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J. Korda fires flawless 62, leads by 4 in Thailand

By Associated PressFebruary 23, 2018, 12:48 pm

CHONBURI, Thailand – Jessica Korda shot a course-record 62 at the Honda LPGA Thailand on Friday to lead by four strokes after the second round.

Playing her first tournament since having jaw surgery, Korda made eight birdies and finished with an eagle to move to 16 under par at the halfway point, a 36-hole record for the event.

''That was a pretty good round, pretty special,'' she said. ''Just had a lot of fun doing it.''


Full-field scores from the Honda LPGA Thailand


Korda is the daughter of former tennis player Petr Korda. She leads from another American, Brittany Lincicome, who carded a 65 to go 12 under at the Siam Country Club Pattaya Old Course.

Minjee Lee of Australia is third and a shot behind Linicome on 11 under after a 67. Lexi Thompson, the 2016 champion, is fourth and another shot behind Lee.

Korda is making her season debut in Thailand after the surgery and is playing with 27 screws holding her jaw in place.

She seized the outright lead with a birdie on No. 15, the third of four straight birdies she made on the back nine. Her eagle on the last meant she finished with a 29 on the back nine, putting her in prime position for a first tour win since 2015.

''The best part is I have had no headache for 11 weeks. So that's the biggest win for me,'' she said. ''Honestly I was just trying to get on the green, get myself a chance. I birdied four in a row and holed a long one (on 18). I wasn't expecting it at all. It was pretty cool.''

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Simpson, Noren share Honda lead after challenging Rd. 1

By Doug FergusonFebruary 23, 2018, 1:25 am

PALM BEACH GARDENS, Fla. - Tiger Woods had what he called ''easily'' his best round hitting the ball, and he didn't even break par at the Honda Classic.

Alex Noren and Webb Simpson shared the lead at 4-under 66 in steady wind on a penal PGA National golf course, and felt as though they had to work hard for it. Both dropped only one shot Thursday, which might have been as great an accomplishment as any of their birdies.

''When you stand on certain tee boxes or certain approach shots, you remember that, 'Man, this is one of the hardest courses we play all year, including majors,''' said Simpson, who is playing the Honda Classic for the first time in seven years.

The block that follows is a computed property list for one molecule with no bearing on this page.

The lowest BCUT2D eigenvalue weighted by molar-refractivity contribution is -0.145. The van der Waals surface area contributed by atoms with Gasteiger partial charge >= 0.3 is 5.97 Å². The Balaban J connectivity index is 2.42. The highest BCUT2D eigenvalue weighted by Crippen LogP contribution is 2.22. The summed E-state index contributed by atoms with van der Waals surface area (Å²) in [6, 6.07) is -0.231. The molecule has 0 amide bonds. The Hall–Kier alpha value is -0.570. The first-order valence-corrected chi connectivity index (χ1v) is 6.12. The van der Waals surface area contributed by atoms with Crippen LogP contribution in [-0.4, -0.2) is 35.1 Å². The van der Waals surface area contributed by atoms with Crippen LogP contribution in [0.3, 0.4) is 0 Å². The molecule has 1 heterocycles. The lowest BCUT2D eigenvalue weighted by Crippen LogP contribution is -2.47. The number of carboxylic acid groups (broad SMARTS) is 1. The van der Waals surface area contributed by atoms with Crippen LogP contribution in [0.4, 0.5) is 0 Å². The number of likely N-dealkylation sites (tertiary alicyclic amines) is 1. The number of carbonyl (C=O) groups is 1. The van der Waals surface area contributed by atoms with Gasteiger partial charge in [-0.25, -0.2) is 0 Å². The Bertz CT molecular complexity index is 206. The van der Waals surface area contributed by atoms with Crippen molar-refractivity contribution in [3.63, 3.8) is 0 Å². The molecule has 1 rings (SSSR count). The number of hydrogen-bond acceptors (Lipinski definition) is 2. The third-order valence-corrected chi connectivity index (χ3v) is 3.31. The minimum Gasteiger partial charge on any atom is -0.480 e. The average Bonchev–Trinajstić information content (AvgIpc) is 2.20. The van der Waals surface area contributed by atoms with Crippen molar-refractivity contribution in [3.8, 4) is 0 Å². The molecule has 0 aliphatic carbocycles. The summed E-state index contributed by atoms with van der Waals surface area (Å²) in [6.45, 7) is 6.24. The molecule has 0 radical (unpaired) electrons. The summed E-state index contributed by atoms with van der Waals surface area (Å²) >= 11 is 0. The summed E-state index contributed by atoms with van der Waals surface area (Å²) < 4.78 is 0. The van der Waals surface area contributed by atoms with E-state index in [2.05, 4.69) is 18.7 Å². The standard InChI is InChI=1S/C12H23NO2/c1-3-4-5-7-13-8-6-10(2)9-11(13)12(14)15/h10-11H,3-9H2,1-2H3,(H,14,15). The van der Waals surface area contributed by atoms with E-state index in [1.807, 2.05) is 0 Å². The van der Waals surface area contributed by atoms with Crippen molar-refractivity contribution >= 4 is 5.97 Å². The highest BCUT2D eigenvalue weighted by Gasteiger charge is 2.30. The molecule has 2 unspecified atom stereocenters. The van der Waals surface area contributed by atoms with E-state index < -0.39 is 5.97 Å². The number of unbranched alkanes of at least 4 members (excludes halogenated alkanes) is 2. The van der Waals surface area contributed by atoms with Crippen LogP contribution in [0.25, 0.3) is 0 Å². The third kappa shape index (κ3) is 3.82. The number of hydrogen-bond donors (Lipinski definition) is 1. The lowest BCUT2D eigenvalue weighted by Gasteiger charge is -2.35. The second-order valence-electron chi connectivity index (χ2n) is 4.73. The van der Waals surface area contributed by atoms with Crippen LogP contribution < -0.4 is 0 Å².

Only 20 players broke par, and just as many were at 76 or worse.

Woods had only one big blunder - a double bogey on the par-5 third hole when he missed the green and missed a 3-foot putt - in an otherwise stress-free round. He had one other bogey against three birdies, and was rarely out of position. Even one of his two wild drives, when his ball landed behind two carts that were selling frozen lemonade and soft pretzels, he still had a good angle to the green.

''It was very positive today,'' Woods said. ''It was a tough day out there for all of us, and even par is a good score.''

It was plenty tough for Adam Scott, who again stumbled his way through the closing stretch of holes that feature water, water and more water. Scott went into the water on the par-3 15th and made double bogey, and then hit into the water on the par-3 17th and made triple bogey. He shot 73.


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Rory McIlroy was at even par deep into the back nine when he figured his last chance at birdie would be the par-5 18th. Once he got there, he figured his best chance at birdie was to hit 3-wood on or near the green. Instead, he came up a yard short and into the water, made double bogey and shot 72.

Noren, who lost in a playoff at Torrey Pines last month, shot 31 on the front nine and finished with a 6-foot birdie on the ninth hole into a strong wind for his 66.

The Swede is a nine-time winner on the European Tour who is No. 16 in the world, though he has yet to make a connection among American golf fans - outside of Stillwater, Oklahoma, from his college days at Oklahoma State - from not having fared well at big events. Noren spends time in South Florida during the winter, so he's getting used to this variety of putting surfaces.